CA officials - counties are prepared, y2k non-event : LUSENET : TimeBomb 2000 (Y2000) : One Thread

Put down yer mylar bags and oxygen absorbers, Californian's. Go back to sleep. According to State officials, y2k will be a "non-event."

*************************************,1224,81161,00.html Y2K not a threat, officials contend

By Russell Clemings The Fresno Bee (Published May 15, 1999)

After conducting six hearings throughout the state on the year 2000 computer problem, Assemblyman John A. Dutra, D-Fremont, has some advice for worried Californians:

Stop worrying.

The Y2K problem, says the chairman of the Assembly's Information Technology Committee, won't cause nearly as much economic and social disruption as widely believed.

Friday, at the California State University, Fresno, campus for the last of the committee's six hearings on the problem, more than a dozen local government, police, fire and emergency services officials agreed with Dutra.

"All of these entities are considerably more prepared for Y2K than the public perception," the assemblyman said. "Unless there is some unanticipated event, this is going to be a nonevent for Jan. 1. But in the event that there is an event, the emergency services agencies are going to handle it well."

Joined by California's new chief information officer, Elias S. Cortez, Dutra and the committee's staff heard from public officials representing Wasco, Firebaugh, Shafter, Fresno, Kingsburg, Reedley, Fresno County, Kern County and other jurisdictions.

"There's probably been more planning for this event than any other event in the history of the world," Cortez said, referring to Jan. 1, 2000, when computers that use only two digits to represent the year might conclude that the date is actually Jan. 1, 1900.

Each speaker outlined steps that his or her agency is taking to head off such problems.

"This month," said Shafter City Manager John Guinn, "we will be finishing our remediation and testing phase, and we will be quite a ways along with our contingency planning."

Hap Cluff, chief information officer for Fresno's city government, said the city has spent between $6 million and $10 million to upgrade more than half of the city's computer systems. But he said the outlay has paid dividends: The new systems have capabilities that the previous systems lacked.

"We're a state-of-the-art city now," Cluff said. "We can do a lot of things that we couldn't do before. So it's not fair to say all that cost was Y2K."

Throughout the hearing there was an emphasis on the need to reduce potential panic by informing the public of steps being taken to address the Y2K problem.

Officials talked about Web pages that they have set up to tell the world what they have done. But they also talked about the need to use traditional media for the benefit of people who aren't connected to the Internet.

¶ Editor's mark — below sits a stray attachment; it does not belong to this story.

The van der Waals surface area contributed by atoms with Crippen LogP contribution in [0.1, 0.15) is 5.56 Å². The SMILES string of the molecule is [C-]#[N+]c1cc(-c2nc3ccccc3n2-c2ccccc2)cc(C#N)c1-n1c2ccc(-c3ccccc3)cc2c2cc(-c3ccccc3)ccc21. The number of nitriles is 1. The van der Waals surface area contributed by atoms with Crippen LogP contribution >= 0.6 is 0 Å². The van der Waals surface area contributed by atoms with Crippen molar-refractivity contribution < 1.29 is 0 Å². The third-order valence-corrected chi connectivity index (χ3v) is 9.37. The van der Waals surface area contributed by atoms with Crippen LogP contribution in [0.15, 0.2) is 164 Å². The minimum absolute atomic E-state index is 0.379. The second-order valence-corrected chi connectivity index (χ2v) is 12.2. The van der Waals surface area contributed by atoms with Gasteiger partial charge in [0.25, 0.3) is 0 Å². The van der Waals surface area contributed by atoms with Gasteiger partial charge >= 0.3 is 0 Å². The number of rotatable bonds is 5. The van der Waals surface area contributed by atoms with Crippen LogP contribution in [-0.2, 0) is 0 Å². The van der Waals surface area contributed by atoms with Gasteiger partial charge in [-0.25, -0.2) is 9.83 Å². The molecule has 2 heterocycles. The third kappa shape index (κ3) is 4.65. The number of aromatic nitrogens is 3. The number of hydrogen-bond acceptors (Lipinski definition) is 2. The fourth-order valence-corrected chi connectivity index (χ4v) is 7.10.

"I think a Web page is a great idea, and it needs to be done, but it's not going to reach everybody," said Kingsburg police Sgt. Brian Bissett.

Concern also was expressed about possible overreaction to routine events, such as a local power outage, that happen to occur at the same time as the new year. Officials said they plan to be prepared for such reaction.

"If the power goes out on Jan. 1, 2000," Cluff said, "there may be a different feeling about whether it is going to come back on, and we need to address that."

On the whole, though, the view of those at Friday's hearing was that local governments are doing enough to ensure that the first day of 2000 arrives without major problems.

And that, Cortez says, is a good thing: "The good news is that we all know when it's going to happen. The bad news is we can't file for an extension."

-- marsh (, May 17, 1999


From title, "Go back to sleep". 95% of the people have never been awake! I just "facilitated" a church meeting where my pole found the average severity expected was between 2 and 3. However, not one person (besides me) had read anything but what was in the papers.

People are not even superficially informed with the facts, so pronouncements that "the view of those at Fridys hearing was that local governments are doing enough ..." is essentially meaningless. Even people "in the know" often judge things by their feelings, so all these anaysis's are MEANINGLESS.

-- Jon Johnson (, May 17, 1999.

Mr. Johnson,

You said this:

"From title, "Go back to sleep". 95% of the people have never been awake! I just "facilitated" a church meeting where my <pole found the average severity expected was between 2 and 3. However, not one person (besides me) had read anything but what was in the papers."